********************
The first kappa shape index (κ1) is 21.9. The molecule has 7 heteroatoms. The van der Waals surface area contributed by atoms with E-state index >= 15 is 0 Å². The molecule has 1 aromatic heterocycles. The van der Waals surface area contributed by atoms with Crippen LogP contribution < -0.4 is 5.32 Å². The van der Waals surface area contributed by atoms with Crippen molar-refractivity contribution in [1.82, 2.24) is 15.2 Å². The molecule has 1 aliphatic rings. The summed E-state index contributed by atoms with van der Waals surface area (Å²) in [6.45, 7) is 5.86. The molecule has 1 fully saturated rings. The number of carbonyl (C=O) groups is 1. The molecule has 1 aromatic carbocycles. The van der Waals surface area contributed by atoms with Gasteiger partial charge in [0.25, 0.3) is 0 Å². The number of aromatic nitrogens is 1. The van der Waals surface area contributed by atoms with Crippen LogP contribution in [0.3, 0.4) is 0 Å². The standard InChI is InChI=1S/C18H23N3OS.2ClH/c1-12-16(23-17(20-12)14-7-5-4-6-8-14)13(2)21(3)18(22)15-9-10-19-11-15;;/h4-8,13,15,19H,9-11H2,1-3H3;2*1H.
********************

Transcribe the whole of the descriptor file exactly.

The first kappa shape index (κ1) is 21.9. The molecule has 7 heteroatoms. The van der Waals surface area contributed by atoms with E-state index >= 15 is 0 Å². The molecule has 1 aromatic heterocycles. The van der Waals surface area contributed by atoms with Crippen LogP contribution < -0.4 is 5.32 Å². The van der Waals surface area contributed by atoms with Crippen molar-refractivity contribution in [1.82, 2.24) is 15.2 Å². The molecule has 1 aliphatic rings. The summed E-state index contributed by atoms with van der Waals surface area (Å²) in [6.45, 7) is 5.86. The molecule has 1 fully saturated rings. The number of carbonyl (C=O) groups is 1. The molecule has 1 aromatic carbocycles. The van der Waals surface area contributed by atoms with Gasteiger partial charge in [0.25, 0.3) is 0 Å². The number of aromatic nitrogens is 1. The van der Waals surface area contributed by atoms with Crippen LogP contribution in [0.3, 0.4) is 0 Å². The standard InChI is InChI=1S/C18H23N3OS.2ClH/c1-12-16(23-17(20-12)14-7-5-4-6-8-14)13(2)21(3)18(22)15-9-10-19-11-15;;/h4-8,13,15,19H,9-11H2,1-3H3;2*1H.